Text: Richard H. Horne to Edgar Allan Poe — May 17, 1845


Fitzroy Park, Highgate, London, May, 17, 1845.

My Dear Sir, — After so long a delay of my last letter to you, I am at all events glad to hear that it reached you — or rather, that you, in diving among the shoals at the Post Office, had contrived to fish it up. But matters do not seem to mend in this respect; for your present letter of the date of Jany 25th/45 only reached my house at the latter end of April. In short, we might as well correspond from Calcutta, as far as time is concerned. However, I am glad that the letters reach their destination at all, and so that none are lost; we must be patient.

I have only just returned from a nine months’ absence in Germany. I principally resided during this time in the Rhine Provinces. I take the earliest opportunity of thanking you for all attentions.

As I thought your letter to me contained more of the bright side of criticism than the “Broadway Journal” I sent it to my friend Miss Barrett. She returned it with a note, half of which I tear off, and send you (confidentially) that you may see in what a good and noble spirit she receives the critique — in which, as you say, the shadows do certainly predominate. Well, for my own part, I think a work should be judged by its merits chiefly — since faults and imperfections are certain to be found in all works, but the highest merits only in a few. Therefore the highest merits seem to me to be naturally the first and main points to be considered.

Miss Barrett has read the “Raven” and says she thinks there is a fine lyrical melody in it. When I tell you that this lady “says” you will be so good as understand that I mean “writes” — for although I have corresponded with Miss Barrett these 5 or 6 years, I have never seen her to this day. Nor have I been nearer to doing so, than talking with her father and sisters.

I am of the same opinion as Miss Barrett about the “Raven;” and it also seems to me that the poet intends to represent a very painful condition of mind, as of an imagination that was liable to topple over into some delirium or an abyss of melancholy, from the continuity of one unvaried emotion.

Tennyson I have not seen, nor heard from yet, since my return. It is curious that you should ask me for opinions of the only two poets with whom I am especially intimate. Most of the others I am acquainted with, but am not upon such terms of intellectual sympathy and friendship as with Miss Barrett and Tennyson. But I do not at this moment know where Tennyson is.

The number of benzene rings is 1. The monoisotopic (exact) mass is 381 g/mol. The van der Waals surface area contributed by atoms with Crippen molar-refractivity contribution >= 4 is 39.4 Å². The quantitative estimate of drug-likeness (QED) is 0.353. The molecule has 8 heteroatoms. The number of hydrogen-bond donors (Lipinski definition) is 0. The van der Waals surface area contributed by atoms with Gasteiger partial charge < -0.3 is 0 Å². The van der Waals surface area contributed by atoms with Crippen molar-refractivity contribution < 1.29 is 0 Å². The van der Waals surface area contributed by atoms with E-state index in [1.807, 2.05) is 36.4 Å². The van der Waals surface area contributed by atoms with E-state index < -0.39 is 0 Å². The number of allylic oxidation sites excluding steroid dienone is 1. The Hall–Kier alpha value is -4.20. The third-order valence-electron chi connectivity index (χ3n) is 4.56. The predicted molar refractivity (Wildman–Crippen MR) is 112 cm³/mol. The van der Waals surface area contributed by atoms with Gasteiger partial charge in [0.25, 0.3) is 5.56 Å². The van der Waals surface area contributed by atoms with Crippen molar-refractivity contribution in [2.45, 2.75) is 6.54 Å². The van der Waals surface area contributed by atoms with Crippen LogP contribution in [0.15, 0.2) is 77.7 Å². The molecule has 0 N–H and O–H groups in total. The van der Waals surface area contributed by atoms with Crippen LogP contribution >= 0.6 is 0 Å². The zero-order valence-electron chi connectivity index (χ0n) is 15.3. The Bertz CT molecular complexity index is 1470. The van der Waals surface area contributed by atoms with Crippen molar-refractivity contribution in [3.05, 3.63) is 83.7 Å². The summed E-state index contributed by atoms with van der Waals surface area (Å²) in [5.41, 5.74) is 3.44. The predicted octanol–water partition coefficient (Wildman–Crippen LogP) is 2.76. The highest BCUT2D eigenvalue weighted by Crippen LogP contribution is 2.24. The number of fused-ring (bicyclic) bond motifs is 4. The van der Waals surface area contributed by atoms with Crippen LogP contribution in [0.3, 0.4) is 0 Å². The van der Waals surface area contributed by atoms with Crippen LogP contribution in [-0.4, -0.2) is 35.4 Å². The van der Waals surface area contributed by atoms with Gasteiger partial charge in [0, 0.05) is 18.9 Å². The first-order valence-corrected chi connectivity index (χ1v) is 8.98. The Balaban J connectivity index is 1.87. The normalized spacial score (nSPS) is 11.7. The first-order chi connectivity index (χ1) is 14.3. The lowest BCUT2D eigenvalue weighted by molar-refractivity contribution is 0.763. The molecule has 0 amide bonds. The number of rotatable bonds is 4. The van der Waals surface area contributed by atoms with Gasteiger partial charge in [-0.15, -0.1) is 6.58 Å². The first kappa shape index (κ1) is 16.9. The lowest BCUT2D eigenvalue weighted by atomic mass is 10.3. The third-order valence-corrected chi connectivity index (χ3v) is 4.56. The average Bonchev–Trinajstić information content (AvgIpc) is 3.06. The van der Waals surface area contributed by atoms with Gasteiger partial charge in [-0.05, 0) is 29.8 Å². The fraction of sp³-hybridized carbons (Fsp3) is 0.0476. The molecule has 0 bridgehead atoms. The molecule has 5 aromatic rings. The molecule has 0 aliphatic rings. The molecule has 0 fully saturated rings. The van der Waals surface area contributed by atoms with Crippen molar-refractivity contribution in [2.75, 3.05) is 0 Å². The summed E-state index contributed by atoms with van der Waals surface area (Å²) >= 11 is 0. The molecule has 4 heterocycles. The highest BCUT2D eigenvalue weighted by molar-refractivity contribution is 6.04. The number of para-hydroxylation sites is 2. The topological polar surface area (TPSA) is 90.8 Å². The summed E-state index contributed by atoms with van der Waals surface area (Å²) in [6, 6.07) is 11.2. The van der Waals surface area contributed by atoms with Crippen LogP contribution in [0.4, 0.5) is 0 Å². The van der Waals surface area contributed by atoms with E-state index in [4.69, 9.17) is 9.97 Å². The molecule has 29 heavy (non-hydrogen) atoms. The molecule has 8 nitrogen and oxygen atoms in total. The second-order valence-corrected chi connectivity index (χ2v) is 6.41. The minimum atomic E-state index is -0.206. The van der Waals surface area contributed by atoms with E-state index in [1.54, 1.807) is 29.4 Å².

You mention that an American publisher would probably like to reprint “Orion,” and I therefore send a copy for that purpose, or probability. I also send a copy, in which I have written your name, together with a copy of “Gregory VII.” and two copies of “Introductory Comments “ (to the 2nd Edn of the NW SPY of the Age) of which I beg your acceptance. Of “Chaucer Modernized” I do not possess any other copy than the one in my own library, and believe it is out of print; but if you would like to have a copy of Schlegel’s “Lectures on Dramatic Literature “ (to wh I wrote an Introduction to the 2nd Edn) I shall be happy to forward you the vols, and any others of my own you wd like to have — that is, if I have copies of them. “Cosmo de Medici,” for instance, I could send you.

I have made no revision of “Orion” for the proposed new Edition. The fact is, I have not time, and moreover am hardly disposed to do much to it, after so many editions. I had rather write (almost) another long poem.

I shall be happy to send you a short poem or two for your Magazine directly it is established, or for the 1st No., if there be time for you to let me know.

I am, dear Sir,

Yours truly,
R. H. Horne.





[S:0 - MS, 18xx] - Edgar Allan Poe Society of Baltimore - Misc - Letters - R. H. Horne to Poe (RCL538)